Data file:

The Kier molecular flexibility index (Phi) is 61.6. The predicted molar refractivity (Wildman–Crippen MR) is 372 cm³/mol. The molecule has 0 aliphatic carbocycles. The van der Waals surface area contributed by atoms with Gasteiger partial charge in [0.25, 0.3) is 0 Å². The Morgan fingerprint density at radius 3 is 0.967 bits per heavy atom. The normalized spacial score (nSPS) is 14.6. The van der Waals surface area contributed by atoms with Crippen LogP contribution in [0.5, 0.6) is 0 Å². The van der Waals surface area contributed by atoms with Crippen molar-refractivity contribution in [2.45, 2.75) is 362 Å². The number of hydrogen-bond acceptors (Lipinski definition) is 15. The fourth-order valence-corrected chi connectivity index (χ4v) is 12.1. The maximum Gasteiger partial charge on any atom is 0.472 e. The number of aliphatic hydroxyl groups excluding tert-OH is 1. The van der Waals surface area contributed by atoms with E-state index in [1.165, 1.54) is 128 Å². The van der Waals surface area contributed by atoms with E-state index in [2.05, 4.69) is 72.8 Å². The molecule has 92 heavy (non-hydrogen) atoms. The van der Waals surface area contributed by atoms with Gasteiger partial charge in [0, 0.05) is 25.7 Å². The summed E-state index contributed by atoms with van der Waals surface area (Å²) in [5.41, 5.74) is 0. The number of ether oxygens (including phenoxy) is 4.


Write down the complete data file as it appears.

The Kier molecular flexibility index (Phi) is 61.6. The predicted molar refractivity (Wildman–Crippen MR) is 372 cm³/mol. The molecule has 0 aliphatic carbocycles. The van der Waals surface area contributed by atoms with Gasteiger partial charge in [0.25, 0.3) is 0 Å². The Morgan fingerprint density at radius 3 is 0.967 bits per heavy atom. The normalized spacial score (nSPS) is 14.6. The van der Waals surface area contributed by atoms with Crippen LogP contribution in [0.5, 0.6) is 0 Å². The van der Waals surface area contributed by atoms with Crippen molar-refractivity contribution in [2.45, 2.75) is 362 Å². The number of hydrogen-bond acceptors (Lipinski definition) is 15. The fourth-order valence-corrected chi connectivity index (χ4v) is 12.1. The maximum Gasteiger partial charge on any atom is 0.472 e. The number of aliphatic hydroxyl groups excluding tert-OH is 1. The van der Waals surface area contributed by atoms with E-state index in [1.165, 1.54) is 128 Å². The van der Waals surface area contributed by atoms with E-state index in [2.05, 4.69) is 72.8 Å². The molecule has 92 heavy (non-hydrogen) atoms. The van der Waals surface area contributed by atoms with Gasteiger partial charge in [0, 0.05) is 25.7 Å². The summed E-state index contributed by atoms with van der Waals surface area (Å²) in [5.41, 5.74) is 0. The number of ether oxygens (including phenoxy) is 4.